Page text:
• A receipt containing the name of the person applying, showing that you deposited money for the timbres, a tax required from the government.  (This costs ¢125 + ¢2,50 (less than $1) for each page you submit with your application)

  • Six recent passport photos (You must attach two to your application; the fingerprinting process also requires them)

  • Proof of

    fingerprint registration, issued by the Ministerio de Seguridad Pública, for those over the age of 12.

  • Proof of registration with your country’s embassy in Costa Rica. (If you are from the US, you can register online for the US Embassy’s Smart Traveler Enrollment Program.)

  • Birth certificate, with apostille.

  • If you’re married and applying for residency for both you and your spouse, you must also provide your marriage certificate with an apostille.

  • Divorce certificate (if you are divorced), with apostille.

  • Police record, with apostille (If you don’t have a clean criminal record, your application may be rejected.)

  • Criminal background check, such as an FBI report, with apostille.

  • Certified document showing you receive at least $1,000 from Social Security or another government-guaranteed pension.

  • If you have hired an immigration lawyer, include the ‘Assignation of Power of Attorney for Representation.’


The list for the other residency categories is similar. You can review requirements for all types of residence at the official government immigration office website (the website is in Spanish, but it’s the only official list).

Citizenship by Marriage to a Costa Rican Citizen

Once you have been married to a Tico in Costa Rica for two years, you can apply for citizenship. You must have lived in the country for those two years; immigration looks through your record of entries and exits to determine this time frame.

Required Documents:

  • Authenticated and translated background check.

  • Authenticated birth certificate.

  • Certified copy of your passport.

  • Spouses’ Costa Rican ID.

  • Marriage Certificate.

  • Five passport photos.

Citizenship by Residence

After spending seven years living as a resident with a resident ID card (DIMEX), you can then go through the naturalization process. For this procedure, substitute your spouse’s Costa Rican ID and marriage certificate from above with the following:

Required Documents:

  • Authenticated and translated background check.

  • Authenticated birth certificate.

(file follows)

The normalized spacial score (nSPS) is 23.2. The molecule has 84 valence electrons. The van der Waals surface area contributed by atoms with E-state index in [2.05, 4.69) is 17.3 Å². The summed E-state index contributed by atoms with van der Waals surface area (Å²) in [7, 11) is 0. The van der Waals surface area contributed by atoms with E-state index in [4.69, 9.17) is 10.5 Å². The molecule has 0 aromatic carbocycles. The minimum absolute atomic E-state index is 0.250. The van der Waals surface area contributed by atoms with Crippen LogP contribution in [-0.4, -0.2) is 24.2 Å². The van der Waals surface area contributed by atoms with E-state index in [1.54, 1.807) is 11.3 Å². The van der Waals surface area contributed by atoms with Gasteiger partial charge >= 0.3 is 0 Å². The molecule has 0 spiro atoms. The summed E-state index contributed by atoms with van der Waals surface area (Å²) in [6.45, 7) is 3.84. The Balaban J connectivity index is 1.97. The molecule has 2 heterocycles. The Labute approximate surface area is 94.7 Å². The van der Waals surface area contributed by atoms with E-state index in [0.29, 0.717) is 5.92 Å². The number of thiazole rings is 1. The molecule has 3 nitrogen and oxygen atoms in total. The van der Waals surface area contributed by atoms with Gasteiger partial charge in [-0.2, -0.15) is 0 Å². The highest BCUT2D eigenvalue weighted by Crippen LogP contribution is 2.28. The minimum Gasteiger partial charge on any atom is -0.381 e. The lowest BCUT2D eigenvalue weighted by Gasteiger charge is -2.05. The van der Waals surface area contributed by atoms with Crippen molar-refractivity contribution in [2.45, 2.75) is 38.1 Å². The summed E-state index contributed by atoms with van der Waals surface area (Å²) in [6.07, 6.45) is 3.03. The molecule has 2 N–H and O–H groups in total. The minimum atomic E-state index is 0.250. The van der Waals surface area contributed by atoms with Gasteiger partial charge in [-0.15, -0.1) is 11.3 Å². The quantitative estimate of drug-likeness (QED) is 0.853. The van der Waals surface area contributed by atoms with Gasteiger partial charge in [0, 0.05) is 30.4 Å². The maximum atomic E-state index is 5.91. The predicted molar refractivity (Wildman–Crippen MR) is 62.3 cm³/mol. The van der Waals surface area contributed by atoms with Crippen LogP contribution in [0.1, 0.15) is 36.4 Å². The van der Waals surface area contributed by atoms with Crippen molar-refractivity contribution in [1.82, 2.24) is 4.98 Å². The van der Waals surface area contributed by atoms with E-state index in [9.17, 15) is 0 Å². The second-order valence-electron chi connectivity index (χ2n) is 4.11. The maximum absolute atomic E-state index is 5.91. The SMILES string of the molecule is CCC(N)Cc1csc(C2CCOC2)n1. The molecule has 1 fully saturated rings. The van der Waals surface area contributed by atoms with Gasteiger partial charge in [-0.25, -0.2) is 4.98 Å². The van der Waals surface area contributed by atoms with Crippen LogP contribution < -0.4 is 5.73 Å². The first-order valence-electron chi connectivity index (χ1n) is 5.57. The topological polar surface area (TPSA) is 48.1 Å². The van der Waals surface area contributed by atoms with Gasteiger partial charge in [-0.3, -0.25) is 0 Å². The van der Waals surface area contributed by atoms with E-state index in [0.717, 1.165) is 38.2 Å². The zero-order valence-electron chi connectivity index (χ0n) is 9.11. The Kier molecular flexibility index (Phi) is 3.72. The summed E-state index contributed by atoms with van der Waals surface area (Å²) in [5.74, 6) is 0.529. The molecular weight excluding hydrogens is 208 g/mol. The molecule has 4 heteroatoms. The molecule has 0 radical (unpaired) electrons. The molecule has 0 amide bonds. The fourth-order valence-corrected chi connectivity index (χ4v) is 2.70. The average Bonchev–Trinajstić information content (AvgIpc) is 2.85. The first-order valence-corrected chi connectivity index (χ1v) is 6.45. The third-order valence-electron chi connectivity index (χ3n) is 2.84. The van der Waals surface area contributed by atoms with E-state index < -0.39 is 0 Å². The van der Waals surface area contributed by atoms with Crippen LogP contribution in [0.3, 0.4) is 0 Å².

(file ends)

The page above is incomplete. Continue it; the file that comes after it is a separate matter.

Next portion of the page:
• Certified copy of your passport.

  • Five passport photos.

  • Two witnesses that have known the applicant for seven years

  • Proof of income

  • Pass a Spanish language and History test

Processing Time

Once you have applied, your attorney will keep track of the status, but you can also use the online system to check the status of your application.

In general, approval can take anywhere from four months to a year, depending on the type of application and how busy the immigration department is at that time.

While waiting for approval, you can return to your home country or stay in Costa Rica without leaving every 90 days to renew your tourist visa. Having a pending residence application eliminates that requirement. However, your foreign driver’s license is only valid for 90 days. If you drive in Costa Rica, you’ll need to exit and re-enter the country every 90 days to renew your permission to drive on your foreign license. Once you are a resident, you must apply for a Costa Rica driver’s license.

Even though Migración is supposed to approve or deny residency within 90 days, in reality, it can take up to a year or more. Terry Young, who has been a resident since October 2021, lives in San Francisco de Dos Rios. “I was pleasantly shocked that the Immigration Office approved my application in two months! Some of my friends have been waiting two years.”

Throughout the application process, make sure your passport will stay active. Getting a new passport number in the middle of the process can lead to additional hassles. It has always been easy for me to renew my passport at the U.S. Embassy in Costa Rica.


When hiring a lawyer for the residency process, you can expect to pay anywhere between $1,200 to $3,500.

When doing the process independently, expect to pay less than $600 per person, including the fees, certifications, and translations needed.

Once your residency is approved, you must pay around $125 for your DIMEX. The price depends on your residency category.

Although getting any government documentation can be time-consuming and a good teacher of patience, it is the necessary route to go so that you can legally reside in Costa Rica.

It’s highly recommended that you contact an immigration specialist, hire a lawyer, or extensively research this topic before starting the process. When hiring a lawyer, do your due diligence to ensure you make the right decision.

It’s always a good idea to arrive early at the Dirección General de Migración y Extranjería headquarters in La Uruca or another approved office, just before the doors open. You can call 1311 for more information when in Costa Rica.

Follow the Dirección General de Migración y Extranjería Costa Rica on Instagram and on Twitter for more information.

Video: Visa and Residency in Costa Rica

By Kathleen Evans